Posters for the films 'Wonka' and 'Wish'

Over the Christmas period, we watched a couple of films at the cinema – Wonka, and Wish.


Wonka is set up as a prequel to the 1970s film Willy Wonka and the Chocolate Factory, and so has a broadly similar visual style. It’s not related to the 2005 adaptation with Johnny Depp, presumably because Depp isn’t much in favour nowadays.

As Roald Dahl passed away in 1990, the film has been made with the involvement of his estate, but was written by Simon Farnaby and Paul King. Farnaby has written for and starred in Horrible Histories, Yonderland and Ghosts, and King directed both of the recent critically acclaimed Paddington films. Their talent shows through, as does their respect for Dahl’s work; I imagine if Dahl himself had been involved in writing the screenplay for Wonka, it would be similar to this.

So it’s a good film. My only major criticism would be that it’s a bit twee in places. There’s also been some controversy over the casting of Hugh Grant as an Oompa Loompa, rather than someone like Peter Drinklage who would probably also do well in the role. However, I think Grant is excellent, and like with his role in the recent Dungeons and Dragons film, it’s good to see him playing roles that aren’t variations of a confused English gentlemen.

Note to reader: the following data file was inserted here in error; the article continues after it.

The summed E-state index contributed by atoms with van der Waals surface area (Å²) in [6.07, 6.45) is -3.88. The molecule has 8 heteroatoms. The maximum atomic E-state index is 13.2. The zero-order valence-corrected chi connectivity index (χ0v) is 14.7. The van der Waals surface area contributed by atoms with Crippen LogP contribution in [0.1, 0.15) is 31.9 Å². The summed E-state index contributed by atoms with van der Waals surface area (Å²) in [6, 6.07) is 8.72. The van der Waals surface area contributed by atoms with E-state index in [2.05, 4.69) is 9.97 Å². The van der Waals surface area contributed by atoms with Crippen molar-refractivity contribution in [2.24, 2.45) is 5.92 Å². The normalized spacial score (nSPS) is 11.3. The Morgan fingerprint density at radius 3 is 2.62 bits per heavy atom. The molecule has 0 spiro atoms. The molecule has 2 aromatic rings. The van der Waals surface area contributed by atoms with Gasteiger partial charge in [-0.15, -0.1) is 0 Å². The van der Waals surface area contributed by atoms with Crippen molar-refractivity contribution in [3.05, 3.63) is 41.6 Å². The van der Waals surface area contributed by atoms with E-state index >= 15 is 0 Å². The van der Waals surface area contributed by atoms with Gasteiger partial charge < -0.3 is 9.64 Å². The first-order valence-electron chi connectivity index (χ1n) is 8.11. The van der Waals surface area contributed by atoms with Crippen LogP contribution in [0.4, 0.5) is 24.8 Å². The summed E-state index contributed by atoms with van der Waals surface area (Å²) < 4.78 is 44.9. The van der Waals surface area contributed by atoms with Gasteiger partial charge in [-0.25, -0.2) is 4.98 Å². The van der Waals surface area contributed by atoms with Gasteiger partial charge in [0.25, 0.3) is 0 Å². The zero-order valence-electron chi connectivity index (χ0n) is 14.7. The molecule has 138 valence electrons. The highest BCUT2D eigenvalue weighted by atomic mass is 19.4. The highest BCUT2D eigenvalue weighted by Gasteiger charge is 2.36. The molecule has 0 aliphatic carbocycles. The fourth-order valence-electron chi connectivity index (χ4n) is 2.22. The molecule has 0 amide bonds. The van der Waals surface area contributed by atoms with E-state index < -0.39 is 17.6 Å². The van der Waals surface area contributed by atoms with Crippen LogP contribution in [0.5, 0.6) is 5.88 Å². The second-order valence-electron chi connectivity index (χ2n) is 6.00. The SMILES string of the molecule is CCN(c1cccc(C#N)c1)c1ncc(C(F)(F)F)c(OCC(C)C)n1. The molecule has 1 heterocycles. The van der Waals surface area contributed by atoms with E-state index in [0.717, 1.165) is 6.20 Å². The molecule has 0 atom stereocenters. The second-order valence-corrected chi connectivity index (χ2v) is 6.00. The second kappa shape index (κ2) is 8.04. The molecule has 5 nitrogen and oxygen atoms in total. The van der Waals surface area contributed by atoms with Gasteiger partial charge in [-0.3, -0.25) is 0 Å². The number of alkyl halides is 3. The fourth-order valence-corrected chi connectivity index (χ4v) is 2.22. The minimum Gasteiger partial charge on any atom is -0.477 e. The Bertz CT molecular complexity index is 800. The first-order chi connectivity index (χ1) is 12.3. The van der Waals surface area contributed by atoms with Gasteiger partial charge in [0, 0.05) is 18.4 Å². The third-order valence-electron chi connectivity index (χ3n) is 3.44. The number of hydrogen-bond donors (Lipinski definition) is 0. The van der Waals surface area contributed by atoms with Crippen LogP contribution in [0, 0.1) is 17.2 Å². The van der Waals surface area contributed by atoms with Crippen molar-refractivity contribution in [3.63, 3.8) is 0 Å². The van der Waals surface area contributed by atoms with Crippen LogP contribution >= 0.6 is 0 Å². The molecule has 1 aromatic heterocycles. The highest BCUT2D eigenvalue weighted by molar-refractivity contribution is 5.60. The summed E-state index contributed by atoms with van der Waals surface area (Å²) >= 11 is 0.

Wish is the latest animated Disney film, and the one that marks Disney’s 100th anniversary (which is why their first short film, Steamboat Willie, is now in the public domain). I’d like to say it’s as good as recent Disney animated films like Encanto and Frozen… but it isn’t.

It’s not bad, but we’ve seen better from Disney. To sum it up, it’s as if an AI was asked to generate a Disney film in a certain style. All the ingredients that would make a good film are there, but they just don’t seem to work together. As someone who generates AI artwork for my blog posts, I’m aware of their limitations and their tendency to not understand how things fit together. I’m not saying Disney used an AI here, but it feels like they’re trying too hard to imitate something without understanding what makes them great.